Happy International Women’s Day!
March 8, 2019
Connection to country
March 15, 2019

Three stories, one message

'The Killing Times' image from 'The Guardian' article

By Pamela Nathan

There are three exceptional – and very moving – essays that I have read recently that share a common thread – the critical importance of truth-telling and mutual recognition in working towards understanding and reconciliation. This, of course, is at the core of the ‘Uluru Statement from the Heart’.

The truth is not something that should be dodged, whitewashed or avoided. Within ourselves, within our families, our communities and our nation, indeed within the global context, if we can share truths openly, and examine the truths from all sides, we have the opportunity to learn from them and to grow, together. Yes, it can be incredibly painful and frightening. But it can also create a space for new possibilities. This philosophy underpins psychoanalysis and CASSE’s approach to working with individuals and communities.

I urge you to read each of them…


Ten More Days’ by Daniel James, awarded The Horne Prize 2018 (https://www.thesaturdaypaper.com.au/2018/12/22/the-horne-prize-ten-more-days/15453972007310)

The Horne Prize website states, ‘Daniel James won the 2018 round of The Horne Prize for his essay Ten More Days—a unique, affecting account of intergenerational trauma. In making their selection, the judges said: “This essay is a truthful work about a difficult subject. It takes the reader to an intimate place but then asks that they respect the sanctity of that place, that they accept the balance between memoir and intrusion.”‘


In ‘Australia Day can be a time for hope, not resentment’, by Stan Grant, ‘ABC News’, 26 January 2019, Stan Grant writes about Australia Day becoming a battleground, increasingly a day that divides our nation. Although debate rages about whether or not we should change the date that we celebrate our national day, little attention is given to the heart of the matter – the wound that remains largely hidden from sight, festering and leeching its purulent discharge of distress.  The debate is missing the point. How can we hope to celebrate our national day as one if the truth of its birth is ‘whitewashed’? If all of its peoples are not given equal opportunity to voice their own ‘Australian’ story?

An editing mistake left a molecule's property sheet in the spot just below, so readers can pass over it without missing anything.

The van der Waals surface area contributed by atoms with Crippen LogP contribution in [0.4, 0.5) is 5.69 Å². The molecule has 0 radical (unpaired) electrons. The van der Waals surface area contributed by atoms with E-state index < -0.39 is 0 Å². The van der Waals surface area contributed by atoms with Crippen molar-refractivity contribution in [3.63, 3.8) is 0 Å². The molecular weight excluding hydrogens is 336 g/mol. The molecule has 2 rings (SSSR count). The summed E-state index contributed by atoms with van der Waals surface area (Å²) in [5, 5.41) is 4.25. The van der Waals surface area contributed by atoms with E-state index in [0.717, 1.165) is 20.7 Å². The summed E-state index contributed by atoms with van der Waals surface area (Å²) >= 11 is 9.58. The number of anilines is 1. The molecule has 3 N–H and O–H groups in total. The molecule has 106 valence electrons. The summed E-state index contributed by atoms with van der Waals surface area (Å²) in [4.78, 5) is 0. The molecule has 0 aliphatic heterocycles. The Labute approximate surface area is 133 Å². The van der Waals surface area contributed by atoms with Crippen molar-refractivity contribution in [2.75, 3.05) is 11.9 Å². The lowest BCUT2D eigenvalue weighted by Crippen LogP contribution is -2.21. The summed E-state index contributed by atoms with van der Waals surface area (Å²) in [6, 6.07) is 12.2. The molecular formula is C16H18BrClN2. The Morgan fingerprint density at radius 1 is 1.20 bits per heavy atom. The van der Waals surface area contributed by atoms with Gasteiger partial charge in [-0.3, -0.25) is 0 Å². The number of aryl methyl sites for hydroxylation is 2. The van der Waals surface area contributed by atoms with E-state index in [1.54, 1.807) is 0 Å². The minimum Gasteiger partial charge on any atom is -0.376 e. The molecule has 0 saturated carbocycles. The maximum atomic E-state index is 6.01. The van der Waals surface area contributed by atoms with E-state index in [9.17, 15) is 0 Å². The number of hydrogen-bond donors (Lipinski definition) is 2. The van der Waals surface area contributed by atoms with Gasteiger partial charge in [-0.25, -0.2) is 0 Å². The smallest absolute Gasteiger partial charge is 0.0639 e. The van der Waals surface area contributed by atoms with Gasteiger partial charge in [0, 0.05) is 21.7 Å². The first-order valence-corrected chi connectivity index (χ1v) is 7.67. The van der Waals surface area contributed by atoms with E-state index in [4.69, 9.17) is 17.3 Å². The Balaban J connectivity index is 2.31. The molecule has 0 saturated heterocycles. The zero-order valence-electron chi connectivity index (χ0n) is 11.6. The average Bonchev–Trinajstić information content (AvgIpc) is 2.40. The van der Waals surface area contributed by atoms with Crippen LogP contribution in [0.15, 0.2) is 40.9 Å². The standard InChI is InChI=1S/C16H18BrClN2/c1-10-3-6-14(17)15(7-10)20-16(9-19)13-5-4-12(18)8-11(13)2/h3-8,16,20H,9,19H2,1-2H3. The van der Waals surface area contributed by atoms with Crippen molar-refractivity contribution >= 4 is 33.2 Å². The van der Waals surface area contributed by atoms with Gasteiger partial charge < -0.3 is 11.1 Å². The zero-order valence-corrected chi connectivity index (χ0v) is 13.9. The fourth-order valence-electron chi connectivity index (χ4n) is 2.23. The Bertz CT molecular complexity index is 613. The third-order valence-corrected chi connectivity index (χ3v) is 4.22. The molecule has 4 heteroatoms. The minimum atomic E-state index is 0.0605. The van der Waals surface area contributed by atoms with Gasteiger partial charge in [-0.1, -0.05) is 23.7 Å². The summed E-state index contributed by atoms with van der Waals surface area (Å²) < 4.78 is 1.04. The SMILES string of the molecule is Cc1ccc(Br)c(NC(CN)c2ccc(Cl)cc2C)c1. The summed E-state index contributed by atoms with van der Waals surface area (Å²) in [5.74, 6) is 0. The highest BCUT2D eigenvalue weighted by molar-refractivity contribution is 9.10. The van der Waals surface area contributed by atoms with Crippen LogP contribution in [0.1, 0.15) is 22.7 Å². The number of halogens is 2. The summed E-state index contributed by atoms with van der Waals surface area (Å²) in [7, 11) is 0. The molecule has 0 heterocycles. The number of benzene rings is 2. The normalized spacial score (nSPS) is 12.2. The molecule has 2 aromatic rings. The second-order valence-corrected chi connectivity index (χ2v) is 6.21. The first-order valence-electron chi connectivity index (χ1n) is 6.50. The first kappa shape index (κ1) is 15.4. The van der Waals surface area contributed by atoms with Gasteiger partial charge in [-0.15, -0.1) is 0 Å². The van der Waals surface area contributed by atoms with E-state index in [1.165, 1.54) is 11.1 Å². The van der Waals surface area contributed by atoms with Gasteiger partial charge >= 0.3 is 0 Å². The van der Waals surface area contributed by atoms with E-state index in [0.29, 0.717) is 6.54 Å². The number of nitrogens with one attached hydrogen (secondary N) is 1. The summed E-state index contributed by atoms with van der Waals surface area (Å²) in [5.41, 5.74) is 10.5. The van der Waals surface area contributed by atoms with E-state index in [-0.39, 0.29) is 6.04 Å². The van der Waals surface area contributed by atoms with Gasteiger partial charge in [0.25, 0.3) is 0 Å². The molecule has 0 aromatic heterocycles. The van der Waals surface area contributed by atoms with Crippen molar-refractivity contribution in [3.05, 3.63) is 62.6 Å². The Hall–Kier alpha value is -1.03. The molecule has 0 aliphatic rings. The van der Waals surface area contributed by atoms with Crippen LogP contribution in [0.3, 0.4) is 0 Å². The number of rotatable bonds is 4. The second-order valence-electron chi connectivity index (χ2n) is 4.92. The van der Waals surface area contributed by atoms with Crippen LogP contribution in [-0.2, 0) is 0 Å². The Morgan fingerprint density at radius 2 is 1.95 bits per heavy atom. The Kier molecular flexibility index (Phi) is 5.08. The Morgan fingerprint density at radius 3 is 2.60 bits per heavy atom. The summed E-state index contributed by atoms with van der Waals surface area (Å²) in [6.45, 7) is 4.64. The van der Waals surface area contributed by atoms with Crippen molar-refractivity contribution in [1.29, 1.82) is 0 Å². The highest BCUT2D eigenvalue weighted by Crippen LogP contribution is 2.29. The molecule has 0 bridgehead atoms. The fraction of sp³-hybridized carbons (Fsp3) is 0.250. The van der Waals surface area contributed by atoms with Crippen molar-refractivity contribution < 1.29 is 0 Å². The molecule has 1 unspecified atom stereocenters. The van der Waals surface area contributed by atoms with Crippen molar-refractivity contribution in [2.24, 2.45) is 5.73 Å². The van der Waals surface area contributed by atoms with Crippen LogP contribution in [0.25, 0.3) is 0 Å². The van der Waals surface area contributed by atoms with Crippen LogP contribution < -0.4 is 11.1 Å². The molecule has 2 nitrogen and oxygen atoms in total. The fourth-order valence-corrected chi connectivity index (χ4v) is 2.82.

It is great to see Stan Grant referencing Jonathon Lear’s work, ‘Radical Hope’ in this essay. Lear is a renowned psychoanalyst and philosopher and this seminal work shares the story of the Native American leader remembered today as Chief Plenty Coups. I also frequently draw on this work (it is referenced in both the ‘Saving Lives’ and ‘Recognition’ booklets) and I was honoured to participate in a panel alongside Professor Marcia Langton AM and Professor Duncan Iveson, at a 2016 event featuring Noel Pearson and Jonathan Lear in conversation.


The third is the chilling: ‘The Killing Times: the massacres of Aboriginal people Australia must confront‘, by Lorena Allam and Nick Evershed, published in ‘The Guardian’.

Along with an interactive map, this feature shines cold, hard light on the brutal impact of colonisation at its harshest. Many of these stories of the frontier wars have been actively hidden from public view but they are slowly, but surely, resurfacing.